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Speak Scouse
 
 

Tip: During the 50's bouillon or OXO cubes were not the norm. Housewives made their own stock from leftover meat, bones and, vegetables. Try to make your own stock it will make all the difference.

 

We would like to thank Susannah Summers for correcting us on our spelling of "SCOUSE"

We had the spelling as "Scouce",

She says:

"I was born and brought up in the Liverpool area and find it a bit worrying that on a site that's supposed to be promoting Liverpool, you can't even spell a fundamentally relevant word correctly."

We have deferred to her superior knowlege and corrected the spelling.

Thank you Susannah.
(But try to be a little more friendly in the Future)


 

"Scouse" is a Liverpudlian stew cooked in a large pot. There is a version of scouse that has no meat in it at all - just potatoes, carrots and meat stock. This is known as "lob scouse" or "blind scouse.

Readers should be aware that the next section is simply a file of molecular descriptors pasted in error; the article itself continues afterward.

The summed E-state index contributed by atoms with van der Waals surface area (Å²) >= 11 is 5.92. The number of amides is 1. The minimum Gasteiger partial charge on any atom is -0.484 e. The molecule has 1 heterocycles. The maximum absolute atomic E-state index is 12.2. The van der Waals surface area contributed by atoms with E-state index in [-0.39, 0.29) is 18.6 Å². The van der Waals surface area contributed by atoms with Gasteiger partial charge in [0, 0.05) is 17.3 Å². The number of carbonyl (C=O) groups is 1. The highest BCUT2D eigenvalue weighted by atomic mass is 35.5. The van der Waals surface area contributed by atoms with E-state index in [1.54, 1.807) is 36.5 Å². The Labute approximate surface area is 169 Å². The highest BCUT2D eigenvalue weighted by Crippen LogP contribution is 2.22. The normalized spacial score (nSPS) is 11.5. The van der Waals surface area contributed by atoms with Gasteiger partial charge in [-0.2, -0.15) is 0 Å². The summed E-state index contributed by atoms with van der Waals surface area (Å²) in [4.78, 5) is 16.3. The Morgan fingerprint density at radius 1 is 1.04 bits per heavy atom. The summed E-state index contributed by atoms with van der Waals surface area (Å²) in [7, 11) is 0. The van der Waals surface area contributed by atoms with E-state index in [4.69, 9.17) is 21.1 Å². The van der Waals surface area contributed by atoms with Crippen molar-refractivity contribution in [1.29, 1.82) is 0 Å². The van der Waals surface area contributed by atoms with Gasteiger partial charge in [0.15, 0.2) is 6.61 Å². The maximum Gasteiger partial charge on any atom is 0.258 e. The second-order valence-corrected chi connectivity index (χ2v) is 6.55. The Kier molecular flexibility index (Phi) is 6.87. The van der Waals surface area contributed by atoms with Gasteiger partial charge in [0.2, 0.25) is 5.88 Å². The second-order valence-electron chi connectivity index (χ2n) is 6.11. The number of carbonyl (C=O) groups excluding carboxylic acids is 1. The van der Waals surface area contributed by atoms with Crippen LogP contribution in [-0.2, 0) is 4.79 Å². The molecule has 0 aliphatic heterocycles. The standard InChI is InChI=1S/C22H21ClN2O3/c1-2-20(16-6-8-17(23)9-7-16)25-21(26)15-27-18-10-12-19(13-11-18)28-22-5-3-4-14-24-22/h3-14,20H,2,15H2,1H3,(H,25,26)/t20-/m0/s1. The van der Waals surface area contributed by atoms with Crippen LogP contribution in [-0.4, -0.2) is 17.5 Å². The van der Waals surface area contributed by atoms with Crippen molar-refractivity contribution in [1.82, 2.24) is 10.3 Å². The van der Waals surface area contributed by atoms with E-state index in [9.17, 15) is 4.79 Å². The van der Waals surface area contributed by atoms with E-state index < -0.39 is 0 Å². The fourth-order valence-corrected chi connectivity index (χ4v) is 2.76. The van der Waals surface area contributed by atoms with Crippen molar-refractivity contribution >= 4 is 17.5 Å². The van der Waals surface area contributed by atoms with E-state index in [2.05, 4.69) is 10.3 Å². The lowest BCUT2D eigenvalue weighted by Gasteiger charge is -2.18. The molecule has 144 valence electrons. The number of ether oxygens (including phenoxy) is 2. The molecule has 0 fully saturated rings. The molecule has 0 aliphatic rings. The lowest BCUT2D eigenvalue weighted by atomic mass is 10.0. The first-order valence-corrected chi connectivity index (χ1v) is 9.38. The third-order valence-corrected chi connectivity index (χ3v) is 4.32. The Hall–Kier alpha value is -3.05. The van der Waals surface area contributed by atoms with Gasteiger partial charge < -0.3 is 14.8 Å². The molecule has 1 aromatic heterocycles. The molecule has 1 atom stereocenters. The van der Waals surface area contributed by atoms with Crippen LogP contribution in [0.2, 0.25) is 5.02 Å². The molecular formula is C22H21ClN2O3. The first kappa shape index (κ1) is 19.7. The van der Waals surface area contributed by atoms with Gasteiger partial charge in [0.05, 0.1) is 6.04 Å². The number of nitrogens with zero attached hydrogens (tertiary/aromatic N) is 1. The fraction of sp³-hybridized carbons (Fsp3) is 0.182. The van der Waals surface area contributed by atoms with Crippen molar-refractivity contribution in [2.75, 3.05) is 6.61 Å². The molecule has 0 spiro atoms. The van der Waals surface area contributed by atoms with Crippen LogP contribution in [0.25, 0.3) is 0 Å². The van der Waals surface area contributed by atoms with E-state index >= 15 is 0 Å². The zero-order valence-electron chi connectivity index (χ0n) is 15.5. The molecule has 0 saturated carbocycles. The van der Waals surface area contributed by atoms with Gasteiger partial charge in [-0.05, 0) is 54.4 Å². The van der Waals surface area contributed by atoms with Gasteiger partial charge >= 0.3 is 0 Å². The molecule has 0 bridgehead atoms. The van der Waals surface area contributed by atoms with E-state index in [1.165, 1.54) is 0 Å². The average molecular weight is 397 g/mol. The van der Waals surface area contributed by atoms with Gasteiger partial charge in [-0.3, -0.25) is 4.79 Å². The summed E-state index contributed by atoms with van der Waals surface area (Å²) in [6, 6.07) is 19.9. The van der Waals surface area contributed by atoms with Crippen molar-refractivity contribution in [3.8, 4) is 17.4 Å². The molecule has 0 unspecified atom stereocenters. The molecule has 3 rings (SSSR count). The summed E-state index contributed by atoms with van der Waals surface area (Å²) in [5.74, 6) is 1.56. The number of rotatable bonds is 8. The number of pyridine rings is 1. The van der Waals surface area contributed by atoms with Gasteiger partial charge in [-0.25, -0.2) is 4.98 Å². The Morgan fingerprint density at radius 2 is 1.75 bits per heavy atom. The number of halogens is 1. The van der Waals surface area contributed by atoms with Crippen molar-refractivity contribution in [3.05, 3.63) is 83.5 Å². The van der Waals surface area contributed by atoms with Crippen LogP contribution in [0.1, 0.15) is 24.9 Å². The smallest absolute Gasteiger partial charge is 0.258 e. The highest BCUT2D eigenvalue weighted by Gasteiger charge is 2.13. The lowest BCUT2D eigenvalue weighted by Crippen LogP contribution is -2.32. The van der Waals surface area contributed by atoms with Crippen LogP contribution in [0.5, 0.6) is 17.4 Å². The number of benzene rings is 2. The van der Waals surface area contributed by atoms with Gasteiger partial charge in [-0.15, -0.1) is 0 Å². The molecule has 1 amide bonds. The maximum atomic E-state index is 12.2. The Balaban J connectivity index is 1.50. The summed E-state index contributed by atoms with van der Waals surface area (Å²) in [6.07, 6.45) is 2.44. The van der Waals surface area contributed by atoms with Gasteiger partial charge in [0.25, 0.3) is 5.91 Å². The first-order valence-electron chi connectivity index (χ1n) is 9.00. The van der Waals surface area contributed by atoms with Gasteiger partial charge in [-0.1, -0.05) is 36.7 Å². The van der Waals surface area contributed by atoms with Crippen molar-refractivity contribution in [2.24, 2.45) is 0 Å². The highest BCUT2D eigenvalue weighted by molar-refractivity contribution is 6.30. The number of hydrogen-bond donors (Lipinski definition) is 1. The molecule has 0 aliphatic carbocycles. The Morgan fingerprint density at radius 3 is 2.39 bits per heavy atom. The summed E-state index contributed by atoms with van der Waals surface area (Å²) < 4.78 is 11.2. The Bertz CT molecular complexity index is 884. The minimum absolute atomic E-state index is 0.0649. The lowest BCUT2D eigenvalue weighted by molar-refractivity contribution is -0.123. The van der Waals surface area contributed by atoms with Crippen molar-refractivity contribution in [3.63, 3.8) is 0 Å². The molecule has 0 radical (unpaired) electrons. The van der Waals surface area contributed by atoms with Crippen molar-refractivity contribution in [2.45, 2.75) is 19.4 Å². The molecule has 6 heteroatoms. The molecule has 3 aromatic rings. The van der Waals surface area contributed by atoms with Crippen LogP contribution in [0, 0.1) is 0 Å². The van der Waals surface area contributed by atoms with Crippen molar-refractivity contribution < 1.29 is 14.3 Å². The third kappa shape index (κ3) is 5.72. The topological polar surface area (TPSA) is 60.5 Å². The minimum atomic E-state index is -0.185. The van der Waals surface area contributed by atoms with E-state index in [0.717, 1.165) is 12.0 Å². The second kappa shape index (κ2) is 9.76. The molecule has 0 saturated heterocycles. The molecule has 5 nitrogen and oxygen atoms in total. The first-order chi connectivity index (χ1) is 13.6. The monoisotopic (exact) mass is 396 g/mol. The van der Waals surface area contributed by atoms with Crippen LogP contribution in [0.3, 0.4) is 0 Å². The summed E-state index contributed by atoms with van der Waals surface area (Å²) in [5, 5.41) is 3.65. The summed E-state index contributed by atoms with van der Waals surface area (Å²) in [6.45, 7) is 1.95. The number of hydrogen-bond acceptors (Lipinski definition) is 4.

Scouse is superb! Served with a piece of fresh, crusty bread, pickled red cabbage and beetroot, it is a true delicacy!

The exact recipe for Scouse is unknown, each family had their own way of making Scouse and what ingredients where available at the time. Remember this is a dish prepared by poverty stricken families.

Ingredients Directions


900g (2lb) Neck of Lamb* or

450g (1lb) Stewing or Braising Steak

900g (2lb) Potatoes (King Edward)

900g (2lb) Carrots, Parsnips or Swede
(or a mixture)

600ml (1 pint) Beef Stock

3 Onions

Salt and Pepper

* The traditional meat used.

Dice the meat into 1 inch pieces, place in a large pan, just cover with water and bring to the boil. Regularly skim the fat and scum from the boiling liquid.

Finely chop the onions, parsnips or swede and stir into the pot with the meat.

Peal the dice potatoes add to pot.

Dice the carrots and put them into the pot with the the beef stock, give a good stir and cover the lot with water.

Bring to the boil and turn down heat to simmer, cover with a pan lid and leave to simmer for about 8 hours, stirring the Scouse every now and then.
    

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